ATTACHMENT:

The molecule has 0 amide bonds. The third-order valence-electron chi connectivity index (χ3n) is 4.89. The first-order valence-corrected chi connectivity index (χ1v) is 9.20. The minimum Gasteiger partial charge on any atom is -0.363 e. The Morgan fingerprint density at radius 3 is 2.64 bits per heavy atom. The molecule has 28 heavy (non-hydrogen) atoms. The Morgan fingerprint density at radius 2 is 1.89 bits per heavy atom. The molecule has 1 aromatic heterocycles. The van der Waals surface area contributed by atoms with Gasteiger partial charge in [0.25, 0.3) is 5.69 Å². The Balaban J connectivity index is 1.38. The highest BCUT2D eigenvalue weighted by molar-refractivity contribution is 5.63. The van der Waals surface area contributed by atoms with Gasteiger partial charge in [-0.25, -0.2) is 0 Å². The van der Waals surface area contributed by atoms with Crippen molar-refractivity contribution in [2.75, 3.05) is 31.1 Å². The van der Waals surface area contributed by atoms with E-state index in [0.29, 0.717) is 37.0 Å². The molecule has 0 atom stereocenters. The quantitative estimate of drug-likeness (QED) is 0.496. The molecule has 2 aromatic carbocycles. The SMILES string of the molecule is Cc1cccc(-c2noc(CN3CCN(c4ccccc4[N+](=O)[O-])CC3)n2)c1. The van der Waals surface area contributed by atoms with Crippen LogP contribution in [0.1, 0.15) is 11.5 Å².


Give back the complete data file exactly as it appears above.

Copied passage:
The molecule has 0 amide bonds. The third-order valence-electron chi connectivity index (χ3n) is 4.89. The first-order valence-corrected chi connectivity index (χ1v) is 9.20. The minimum Gasteiger partial charge on any atom is -0.363 e. The Morgan fingerprint density at radius 3 is 2.64 bits per heavy atom. The molecule has 28 heavy (non-hydrogen) atoms. The Morgan fingerprint density at radius 2 is 1.89 bits per heavy atom. The molecule has 1 aromatic heterocycles. The van der Waals surface area contributed by atoms with Gasteiger partial charge in [0.25, 0.3) is 5.69 Å². The Balaban J connectivity index is 1.38. The highest BCUT2D eigenvalue weighted by molar-refractivity contribution is 5.63. The van der Waals surface area contributed by atoms with Gasteiger partial charge in [-0.25, -0.2) is 0 Å². The van der Waals surface area contributed by atoms with Crippen molar-refractivity contribution in [2.75, 3.05) is 31.1 Å². The van der Waals surface area contributed by atoms with E-state index in [0.29, 0.717) is 37.0 Å². The molecule has 0 atom stereocenters. The quantitative estimate of drug-likeness (QED) is 0.496. The molecule has 2 aromatic carbocycles. The SMILES string of the molecule is Cc1cccc(-c2noc(CN3CCN(c4ccccc4[N+](=O)[O-])CC3)n2)c1. The van der Waals surface area contributed by atoms with Crippen LogP contribution in [0.1, 0.15) is 11.5 Å².